Thursday, July 16, 2015

The Evaluation

I have been formally homeschooling my oldest son since he was three using Sonlight's curriculum packages. I chose it because it is literature based and my son absolutely loves to read. I also chose it because I was scared out of my mind of messing up.

Sonlight gave me a checklist every day with extra optional activities. I added more activities, just in case. I checked my list three times a day to ensure that I had gotten everything done. For awhile, I forgot to enjoy it because I was so consumed with "getting it done". I noticed my son withdrawing and saying he "didn't want to do school." I knew this was because of my intense approach so I eased up. We did more field trips, more science experiments designed by him, more art, more mornings in the pool. Still, I worried. Was I doing enough? Was I teaching him enough?

Our state requires an annual evaluation by a certified teacher starting at age six. Last week was our first evalutation. My son was nervous even though I told him it was an evaluation of me. "You are able to learn anything I teach you - She just wants to make sure I am helping you to reach your potential," I said over and over again. He didn't buy it. "Will she be upset that I drew trains in my math book?" he asked as he flipped through the pages. "Of course not, bud - She will be impressed with your artistic ability and your math skills." 

I found myself expressing my own fears to my husband. "Will she say he passed even though we didn't completely finish the curriculum?" 
"She will say you've done more than enough. She will be amazed at all you have done," he said kindly.

My son and I worked together on a slideshow of all the fun things we have done together this year. We compiled pictures of family trips, experiments at the kitchen table in their pajamas, visits to the art museum and the aquarium. We grabbed a hundred pictures and could have chosen a hundred more. We were both astounded by all the fun we had had together. "I never want to go to real school, Mommy," he said as he watched the slideshow play to the song, "Happy."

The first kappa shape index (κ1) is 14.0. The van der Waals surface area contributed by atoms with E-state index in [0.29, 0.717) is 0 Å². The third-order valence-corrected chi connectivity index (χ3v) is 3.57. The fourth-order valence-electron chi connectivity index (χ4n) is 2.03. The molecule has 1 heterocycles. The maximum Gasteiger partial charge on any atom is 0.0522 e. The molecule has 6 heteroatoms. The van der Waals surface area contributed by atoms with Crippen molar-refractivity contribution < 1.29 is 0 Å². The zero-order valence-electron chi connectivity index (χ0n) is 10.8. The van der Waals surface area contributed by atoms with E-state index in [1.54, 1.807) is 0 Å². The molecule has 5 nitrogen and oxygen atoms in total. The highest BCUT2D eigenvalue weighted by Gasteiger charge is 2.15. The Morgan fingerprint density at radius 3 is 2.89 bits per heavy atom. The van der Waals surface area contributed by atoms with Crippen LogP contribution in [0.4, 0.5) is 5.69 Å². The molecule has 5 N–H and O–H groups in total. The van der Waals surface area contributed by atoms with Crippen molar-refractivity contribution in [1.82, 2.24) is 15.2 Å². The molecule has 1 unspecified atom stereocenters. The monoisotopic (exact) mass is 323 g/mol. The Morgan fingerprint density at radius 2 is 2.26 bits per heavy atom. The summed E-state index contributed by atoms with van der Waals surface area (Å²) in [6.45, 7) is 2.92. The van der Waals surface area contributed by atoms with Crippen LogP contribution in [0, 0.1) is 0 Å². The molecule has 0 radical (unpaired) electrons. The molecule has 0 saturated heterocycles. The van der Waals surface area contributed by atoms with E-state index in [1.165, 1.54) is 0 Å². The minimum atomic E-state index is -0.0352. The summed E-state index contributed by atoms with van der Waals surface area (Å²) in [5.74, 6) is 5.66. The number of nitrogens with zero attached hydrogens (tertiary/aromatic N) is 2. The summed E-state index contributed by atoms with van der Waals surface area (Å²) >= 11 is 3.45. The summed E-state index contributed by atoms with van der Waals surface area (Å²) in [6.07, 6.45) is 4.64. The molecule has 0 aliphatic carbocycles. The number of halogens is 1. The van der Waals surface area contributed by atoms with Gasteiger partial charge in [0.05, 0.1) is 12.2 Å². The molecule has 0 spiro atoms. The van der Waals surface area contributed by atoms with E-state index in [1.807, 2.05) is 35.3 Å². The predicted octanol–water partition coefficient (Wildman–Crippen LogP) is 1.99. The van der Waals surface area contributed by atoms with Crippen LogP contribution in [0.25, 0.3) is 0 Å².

Our evaluator listened patiently as my son showed her his math book and explained how to do a sampling of the problems. She asked him to read a few signs in the Whole Foods cafe where we met. She looked at our book list and lit up when my son told her about the stop animation Lego movies he has been working on. We pulled out the slideshow and I smiled inwardly as I watched all the incredible memories we had made together. "That's what homeschooling is really about," she said gently. "You are doing a great job. More than enough."

I felt my heart lighten and my need to control our days loosen. I felt as if someone had pulled my view way out and showed me the whole picture. We may not always get through our checklist but it doesn't really matter. My children are learning. They are growing. And we are doing it together. We are doing more than enough.

Whether you homeschool or not, I am sure you have a list of "shoulds" each day. What are they? If you watched your year in pictures, which days would matter the most? Make that your focus.

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